• Eirenicole

Chasing the Butterfly

Chasing the Butterfly 1080 1080 Nicole

To be eirenic is to be aimed at peace, oriented toward reconciliation. As a centering prayer I have adopted the prayer attributed to St. Frances, Lord, make me an instrument of your peace. So, that is why I call my website Eirenicole – a composite of eirenic and Nicole.

For Lent, we are using the book, The Art of Lent: A Painting a Day From Ash Wednesday to Easter, by Sister Wendy Beckett. This week, the theme is Love. Our meditation for today is entitled, “Chasing the Butterfly,” and the focus of our attention will be on the painting, Chasing the Butterfly, c.1775-76, Thomas Gainsborough. The image is included in the post for this podcast, and accompanies the places where this is posted. If you do not have access to the photo, but do have access to internet, you can google “Chasing the Butterfly, c.1775-76, Thomas Gainsborough.”

Lean into your space. Allow gravity to anchor you.

Your breath, filling you with life-giving oxygen;

Each exchange of o2 with carbon dioxide, cleansing that which is spent.

Notice your surroundings; what do you pass over each day?

Where have your thoughts repeatedly traveled?

Pay attention to them. Recognize these preoccupations.

Sit with this realization a bit. And let them be.

Breathe in a cleansing breath of new air, new life.

Breathe out gratitude for this life.

Breathe in the truth that God knows and loves you.

As you breathe out, exhale a prayer of surrender.

Continue breathing in and out, allow the Spirit to saturate, to fill you with God’s love.

Pay attention to God’s invitation to be present.

Settle into the peace of Christ as you listen. Hear the mediation and notice what the spirit of God draws your attention to in this painting. What is Jesus speaking to you here, now?

“Parental love is potentially its purest form …. love must work within that painful understanding.”

Sister Wendy Beckett, The Art of Lent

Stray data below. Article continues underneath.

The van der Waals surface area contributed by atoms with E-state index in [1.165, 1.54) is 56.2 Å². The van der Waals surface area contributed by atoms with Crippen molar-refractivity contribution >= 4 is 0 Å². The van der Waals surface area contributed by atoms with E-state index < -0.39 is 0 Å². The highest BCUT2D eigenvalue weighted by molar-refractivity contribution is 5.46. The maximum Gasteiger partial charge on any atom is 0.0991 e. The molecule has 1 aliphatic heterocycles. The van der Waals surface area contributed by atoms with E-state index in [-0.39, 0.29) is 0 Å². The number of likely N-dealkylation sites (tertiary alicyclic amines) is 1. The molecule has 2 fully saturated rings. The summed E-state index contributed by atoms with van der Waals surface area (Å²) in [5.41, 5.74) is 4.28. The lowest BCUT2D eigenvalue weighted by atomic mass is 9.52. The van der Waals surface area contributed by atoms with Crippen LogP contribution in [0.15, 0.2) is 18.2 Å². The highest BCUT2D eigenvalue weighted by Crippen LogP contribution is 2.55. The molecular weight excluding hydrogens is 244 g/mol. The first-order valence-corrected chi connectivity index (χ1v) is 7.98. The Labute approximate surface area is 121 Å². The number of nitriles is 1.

Unambiguous, Love uproots our freedom to control its outcome. It is a choice. It is also an act of faith. As parental love may be the purest form of love, loving, itself, is the purest act of faith.

The movement to love fairly shoves the lover over a precipice,

the ravine stunningly vast and ever changing.  

You may cast yourself into love holding hands with another – as parents might.

Still, the grasp is tenuous, fragile, dependent upon love’s resolve

in both.

The decision to love may not even feel like a choice at all. But once you do, you will never know how long you will stay aloft,

how great the turbulence

how fast the descent

but you will always know that Love’s Source will hold you together

through it all.

Today, you rest in Love’s embrace; and may you walk at the pace of grace.

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About the author

Nicole

Nicole Oliver Snyder’s expertise lies in the areas of leadership, gender issues, and mindfulness practice as it affects both. Leadership, particularly in an urban setting, requires community-relations skills, and an ability to clearly convey justice issues as they relate to felt, spiritual ones. Dr. Snyder is author of Leading Together: Mindfulness and the Gender Neutral Zone, and specializes in teaching mindfulness leadership development, formative spirituality, counseling, and Old Testament theology (emphasis on justice issues). She has a diverse background in international community-relations work combined with volunteer work in multi-ethnic communities, and with local institutions. She is an ordained Clergy; holds a BS in Human Development and Family Studies, w/Education Certificate, an MA-Counseling, MDiv Equiv., holds a Doctor of Ministry and Advanced Certification in Formative Spiritual Direction, and is a Licensed Professional Counselor (MI).

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